This reply was originally posted by user Philippe in ADDitude’s now-retired community.
My partner has been diagnosed pretty late in her life, in much the same way as yours. Being diagnosed is very important, I think, to get the measure of the problem. I recommend reading the works of Russell Barkley about ADHD.
We have got into very bad habits too, with me taking the bulk of the family charges and her trying to get on with life. Her professional life as an artist is a wreck and, although she got quite a lot of diplomas of all sorts, she has never had a proper job over a reasonable period of time in her life. She’s now thinking of taking the first cheap job she can grab.
The problem was made even more complex by my own story: I have been sexually exploited since I was very young. She tried to help me with all her ADHD enthusiasm and commitment and this did me good, but she became so much involved in my problems that, when I tried to do something for her, things became entangled.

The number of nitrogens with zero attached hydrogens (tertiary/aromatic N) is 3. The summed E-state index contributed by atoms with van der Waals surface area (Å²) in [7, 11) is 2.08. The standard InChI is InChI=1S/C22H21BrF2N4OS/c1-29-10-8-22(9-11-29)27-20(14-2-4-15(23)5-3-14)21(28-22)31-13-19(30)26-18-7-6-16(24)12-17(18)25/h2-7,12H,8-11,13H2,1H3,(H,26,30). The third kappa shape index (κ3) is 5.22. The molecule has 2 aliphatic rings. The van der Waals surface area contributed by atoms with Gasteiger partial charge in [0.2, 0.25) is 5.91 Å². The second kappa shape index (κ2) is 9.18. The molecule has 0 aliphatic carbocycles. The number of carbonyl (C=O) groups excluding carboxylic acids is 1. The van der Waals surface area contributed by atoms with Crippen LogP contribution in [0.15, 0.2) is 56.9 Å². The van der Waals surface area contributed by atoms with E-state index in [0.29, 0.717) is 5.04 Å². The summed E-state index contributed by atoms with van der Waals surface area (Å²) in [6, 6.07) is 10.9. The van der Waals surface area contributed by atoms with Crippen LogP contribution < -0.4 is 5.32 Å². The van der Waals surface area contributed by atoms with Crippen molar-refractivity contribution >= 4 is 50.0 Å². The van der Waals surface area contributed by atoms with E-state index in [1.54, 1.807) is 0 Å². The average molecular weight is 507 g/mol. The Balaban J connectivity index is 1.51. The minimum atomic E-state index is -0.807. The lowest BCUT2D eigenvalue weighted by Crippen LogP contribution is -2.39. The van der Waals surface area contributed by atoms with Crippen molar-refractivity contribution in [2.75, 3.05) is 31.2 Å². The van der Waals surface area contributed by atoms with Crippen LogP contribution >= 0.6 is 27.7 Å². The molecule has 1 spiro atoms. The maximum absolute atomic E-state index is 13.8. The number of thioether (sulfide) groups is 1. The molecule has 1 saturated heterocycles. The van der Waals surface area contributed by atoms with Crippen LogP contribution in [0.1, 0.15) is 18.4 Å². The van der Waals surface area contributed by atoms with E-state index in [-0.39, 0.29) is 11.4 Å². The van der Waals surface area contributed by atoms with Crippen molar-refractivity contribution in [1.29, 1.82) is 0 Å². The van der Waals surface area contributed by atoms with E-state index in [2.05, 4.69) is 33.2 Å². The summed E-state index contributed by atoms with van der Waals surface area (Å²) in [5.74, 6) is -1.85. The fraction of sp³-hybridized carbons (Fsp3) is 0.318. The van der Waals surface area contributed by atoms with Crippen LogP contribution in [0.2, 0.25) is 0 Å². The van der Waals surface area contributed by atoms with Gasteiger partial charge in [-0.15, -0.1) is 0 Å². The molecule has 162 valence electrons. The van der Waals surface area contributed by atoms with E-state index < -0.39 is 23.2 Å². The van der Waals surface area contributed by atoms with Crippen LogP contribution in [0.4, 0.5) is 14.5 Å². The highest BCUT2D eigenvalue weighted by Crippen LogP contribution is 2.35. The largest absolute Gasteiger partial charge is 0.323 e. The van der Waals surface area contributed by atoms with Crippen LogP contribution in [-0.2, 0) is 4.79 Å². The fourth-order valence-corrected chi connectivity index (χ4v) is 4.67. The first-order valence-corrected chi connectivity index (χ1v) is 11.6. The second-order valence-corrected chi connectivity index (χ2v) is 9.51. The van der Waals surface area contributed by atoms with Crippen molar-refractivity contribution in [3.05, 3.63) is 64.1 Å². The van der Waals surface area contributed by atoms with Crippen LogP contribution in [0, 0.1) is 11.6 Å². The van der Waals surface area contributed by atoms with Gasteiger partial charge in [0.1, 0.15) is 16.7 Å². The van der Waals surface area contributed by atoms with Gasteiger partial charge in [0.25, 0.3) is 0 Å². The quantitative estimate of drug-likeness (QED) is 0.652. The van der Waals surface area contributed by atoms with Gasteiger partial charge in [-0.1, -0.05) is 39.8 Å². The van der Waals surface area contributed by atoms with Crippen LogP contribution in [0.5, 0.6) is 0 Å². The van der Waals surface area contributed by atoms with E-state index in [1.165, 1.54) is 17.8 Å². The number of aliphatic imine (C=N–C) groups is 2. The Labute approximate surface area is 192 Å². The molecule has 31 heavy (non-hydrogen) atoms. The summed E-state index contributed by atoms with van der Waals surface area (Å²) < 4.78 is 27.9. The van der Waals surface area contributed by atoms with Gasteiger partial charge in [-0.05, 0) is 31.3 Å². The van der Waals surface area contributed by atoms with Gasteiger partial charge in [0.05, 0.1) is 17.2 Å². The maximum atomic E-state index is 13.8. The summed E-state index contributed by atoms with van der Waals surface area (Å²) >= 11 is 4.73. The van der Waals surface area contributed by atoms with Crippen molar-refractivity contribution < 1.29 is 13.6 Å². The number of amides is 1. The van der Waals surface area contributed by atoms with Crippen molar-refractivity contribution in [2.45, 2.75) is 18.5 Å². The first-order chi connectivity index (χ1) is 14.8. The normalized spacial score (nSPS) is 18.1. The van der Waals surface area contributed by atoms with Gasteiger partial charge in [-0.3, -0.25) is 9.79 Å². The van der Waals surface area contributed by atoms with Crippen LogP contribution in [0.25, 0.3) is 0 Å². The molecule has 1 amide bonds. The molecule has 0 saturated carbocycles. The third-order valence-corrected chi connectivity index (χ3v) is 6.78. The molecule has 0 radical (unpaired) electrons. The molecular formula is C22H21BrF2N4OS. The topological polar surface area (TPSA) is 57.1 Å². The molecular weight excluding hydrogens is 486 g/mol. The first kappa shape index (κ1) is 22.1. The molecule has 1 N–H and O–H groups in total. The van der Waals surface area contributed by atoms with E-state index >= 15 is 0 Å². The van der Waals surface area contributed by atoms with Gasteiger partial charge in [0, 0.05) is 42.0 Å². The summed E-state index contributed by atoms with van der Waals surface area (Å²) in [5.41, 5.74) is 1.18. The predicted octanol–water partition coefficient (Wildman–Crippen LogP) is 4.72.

You have to be strong to help an ADHDer: I couldn’t really trust her when she said she was doing things or dealing with it in the right way, but there are moments where she’s just genial and very intuitive. So, at times she is right, at times no. And I am left with the task of deciding which is which and try to go against her when she is demotivated, procrastinating, depressed… and so on. But this has the effect of throwing me into dissociative states: I have serious problems asserting myself, being in control of another adult person and, when she starts yelling things and so, I plunged into situations that obviously remind me of my childhood’s situation.
This said, we love each other and have three children that know that. I still want to help her and I think the thing is getting to work with her, not for her. This is the very point: ADDers feel depossessed from their own lives because they feel they don’t control it the way they want and what the partner has to do is to help him/her regain some sort of control over what’s going on. For this, though, you should know it in the first place, which puts you in a very uneasy position, because you are human too and you may be wrong…
I don’t know if you can relate to what I’m saying, but this is my everyday experience for the 26 years we’ve been living together, my partner and I.
- This reply was modified 4 years ago by Hope @ ADDitude.